fbook icon 60Film Review: ‘Birdman’

Birdman poster.jpg 

‘Birdman’ is an exhausting film - a helter-skelter journey inside a Broadway production in the lead-up to opening night. Director Alejandro Gonzalez Inarritu has cleverly constructed his movie to seem like one continuous take. We literally follow the characters through the bowels of a New York theatre, onto the stage, and out the doors into West 44th Street where ‘Phantom of the Opera’ is playing just across the road. The director doesn’t allow us a chance to catch our breath, and before we know it, we’re enmeshed in the dysfunctional yet intriguing lives of the characters.

I’ve never been a Michael Keaton fan but his performance in ‘Birdman’ totally won me over. He’s amazing as Riggan Thomson, a film actor who became famous playing a super-hero called ‘Birdman’ (shades of Keaton’s own fame as Tim Burton’s Batman). Now Thomson is trying to prove that he’s much more than a has-been celebrity. So he’s adapted a Raymond Carver story for the stage. He’s also directing the play and taking the lead role. With all that on his plate, plus a difficult cast and a daughter (Emma Stone) who’s a recovering drug addict, it’s not surprising that Thomson appears to be on the verge of a nervous breakdown. Among other things, he hallucinates that he can move objects by telekinesis (or maybe he can really do it). And inside his head he can hear the voice of his alter ego (or nemesis), Birdman, egging him on.

One of my favourite actors, Edward Norton is reunited with Naomi Watts, his leading lady from ‘The Painted Veil’, but the parts they play in ‘Birdman’ are as removed from their romantic characters in the Somerset Maugham story as they could possibly be. Norton is mesmerising (and incredibly funny) as Mike Shiner, an über-talented and egotistical actor who wants everything his own way, even to the extent of rewriting the dialogue – his and everyone else’s. Naomi Watts is an insecure actress making her Broadway debut and trying to escape Mike’s libidinous attentions.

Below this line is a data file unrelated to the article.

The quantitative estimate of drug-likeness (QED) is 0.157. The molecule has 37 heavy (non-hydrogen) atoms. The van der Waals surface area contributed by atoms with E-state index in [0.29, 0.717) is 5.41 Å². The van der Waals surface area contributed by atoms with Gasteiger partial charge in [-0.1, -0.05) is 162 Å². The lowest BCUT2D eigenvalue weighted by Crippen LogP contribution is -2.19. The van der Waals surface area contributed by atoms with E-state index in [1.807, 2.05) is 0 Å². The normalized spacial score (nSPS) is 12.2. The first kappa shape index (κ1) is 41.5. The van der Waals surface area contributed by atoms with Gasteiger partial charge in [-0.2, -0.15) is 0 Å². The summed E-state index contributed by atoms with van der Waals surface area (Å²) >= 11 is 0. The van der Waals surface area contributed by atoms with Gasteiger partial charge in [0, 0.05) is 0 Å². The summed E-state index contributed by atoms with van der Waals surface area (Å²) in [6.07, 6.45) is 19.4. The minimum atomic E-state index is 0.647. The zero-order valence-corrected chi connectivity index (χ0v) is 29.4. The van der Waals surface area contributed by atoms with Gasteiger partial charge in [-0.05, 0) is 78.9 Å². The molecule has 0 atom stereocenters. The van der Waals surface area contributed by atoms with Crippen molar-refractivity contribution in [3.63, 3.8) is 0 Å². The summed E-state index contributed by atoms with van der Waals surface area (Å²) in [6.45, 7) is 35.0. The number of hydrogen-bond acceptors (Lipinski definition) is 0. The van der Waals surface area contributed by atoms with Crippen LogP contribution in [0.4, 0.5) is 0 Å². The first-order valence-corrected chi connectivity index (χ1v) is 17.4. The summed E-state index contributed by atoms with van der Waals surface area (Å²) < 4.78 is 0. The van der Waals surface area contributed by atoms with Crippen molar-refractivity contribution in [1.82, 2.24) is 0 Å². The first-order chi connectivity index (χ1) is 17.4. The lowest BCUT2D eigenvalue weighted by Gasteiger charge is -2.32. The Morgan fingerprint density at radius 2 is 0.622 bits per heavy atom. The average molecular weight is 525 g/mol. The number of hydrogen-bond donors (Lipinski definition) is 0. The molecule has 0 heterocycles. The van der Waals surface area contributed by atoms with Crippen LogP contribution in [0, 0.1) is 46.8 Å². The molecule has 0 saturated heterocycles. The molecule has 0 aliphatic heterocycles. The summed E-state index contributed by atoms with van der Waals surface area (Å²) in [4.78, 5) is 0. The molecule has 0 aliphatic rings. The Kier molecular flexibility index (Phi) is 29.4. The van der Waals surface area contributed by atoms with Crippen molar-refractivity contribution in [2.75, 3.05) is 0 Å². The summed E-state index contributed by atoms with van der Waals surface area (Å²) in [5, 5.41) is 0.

Be prepared for an abundance of in-jokes, name-dropping and theatre talk. Director Inarritu has a dig at Method actors in the guise of Edward Norton’s character, and at critics in two scenes involving an influential reviewer played impeccably by another of my favourites, British actress Lindsay Duncan.

In May 2014, when I reviewed ‘The Grand Budapest Hotel’, I made a rather rash, long-range forecast that it would win the Oscar for Best Picture*. Now I’m not so sure. Both films are clever, funny and innovative, yet each pays its dues to Hollywood traditions in its own unique way. In ‘The Grand Budapest Hotel’ it’s the 1930s movies of Lubitsch and Co, set in a mythical Middle Europe; in ‘Birdman’, it’s the dark super-heroes of recent decades.

If either of these outstanding films wins the golden figurine, I’ll be happy, but if I had to make a choice between them, it would be the decorative and stylish confection with a dark centre – ‘The Grand Budapest Hotel’.

A warning: There are some graphic scenes in ‘Birdman’ and equally graphic language.

* This week 'The Grand Budapest Hotel' won a Golden Globe Award for Best Picture - Comedy or Musical.

Deborah O’Brien

23 January, 2015